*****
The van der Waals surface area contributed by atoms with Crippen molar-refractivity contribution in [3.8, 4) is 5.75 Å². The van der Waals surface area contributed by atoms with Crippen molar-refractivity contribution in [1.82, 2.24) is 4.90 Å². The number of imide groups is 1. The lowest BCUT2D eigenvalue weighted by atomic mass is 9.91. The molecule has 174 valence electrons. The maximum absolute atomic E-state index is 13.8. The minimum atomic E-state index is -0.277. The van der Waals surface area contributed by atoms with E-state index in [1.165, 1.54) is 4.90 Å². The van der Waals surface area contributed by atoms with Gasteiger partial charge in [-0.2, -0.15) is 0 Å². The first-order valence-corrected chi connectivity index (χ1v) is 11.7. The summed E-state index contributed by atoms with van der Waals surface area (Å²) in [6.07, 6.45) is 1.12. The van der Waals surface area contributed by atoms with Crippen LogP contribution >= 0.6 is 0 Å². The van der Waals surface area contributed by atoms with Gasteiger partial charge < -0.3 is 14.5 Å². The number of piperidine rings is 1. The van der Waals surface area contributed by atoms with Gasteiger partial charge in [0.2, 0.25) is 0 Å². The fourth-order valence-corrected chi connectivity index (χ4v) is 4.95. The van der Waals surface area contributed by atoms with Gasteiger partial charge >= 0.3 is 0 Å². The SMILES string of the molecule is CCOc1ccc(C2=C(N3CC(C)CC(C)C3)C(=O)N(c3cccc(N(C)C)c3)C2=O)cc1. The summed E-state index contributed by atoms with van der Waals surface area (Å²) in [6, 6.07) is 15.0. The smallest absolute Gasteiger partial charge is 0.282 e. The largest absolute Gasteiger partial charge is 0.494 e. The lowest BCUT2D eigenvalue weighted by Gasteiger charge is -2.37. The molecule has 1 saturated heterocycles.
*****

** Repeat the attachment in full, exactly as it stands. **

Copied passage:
The van der Waals surface area contributed by atoms with Crippen molar-refractivity contribution in [3.8, 4) is 5.75 Å². The van der Waals surface area contributed by atoms with Crippen molar-refractivity contribution in [1.82, 2.24) is 4.90 Å². The number of imide groups is 1. The lowest BCUT2D eigenvalue weighted by atomic mass is 9.91. The molecule has 174 valence electrons. The maximum absolute atomic E-state index is 13.8. The minimum atomic E-state index is -0.277. The van der Waals surface area contributed by atoms with E-state index in [1.165, 1.54) is 4.90 Å². The van der Waals surface area contributed by atoms with Gasteiger partial charge in [-0.2, -0.15) is 0 Å². The first-order valence-corrected chi connectivity index (χ1v) is 11.7. The summed E-state index contributed by atoms with van der Waals surface area (Å²) in [6.07, 6.45) is 1.12. The van der Waals surface area contributed by atoms with Crippen LogP contribution >= 0.6 is 0 Å². The van der Waals surface area contributed by atoms with Gasteiger partial charge < -0.3 is 14.5 Å². The number of piperidine rings is 1. The van der Waals surface area contributed by atoms with Gasteiger partial charge in [0.2, 0.25) is 0 Å². The fourth-order valence-corrected chi connectivity index (χ4v) is 4.95. The van der Waals surface area contributed by atoms with Gasteiger partial charge >= 0.3 is 0 Å². The SMILES string of the molecule is CCOc1ccc(C2=C(N3CC(C)CC(C)C3)C(=O)N(c3cccc(N(C)C)c3)C2=O)cc1. The summed E-state index contributed by atoms with van der Waals surface area (Å²) in [6, 6.07) is 15.0. The smallest absolute Gasteiger partial charge is 0.282 e. The largest absolute Gasteiger partial charge is 0.494 e. The lowest BCUT2D eigenvalue weighted by Gasteiger charge is -2.37. The molecule has 1 saturated heterocycles.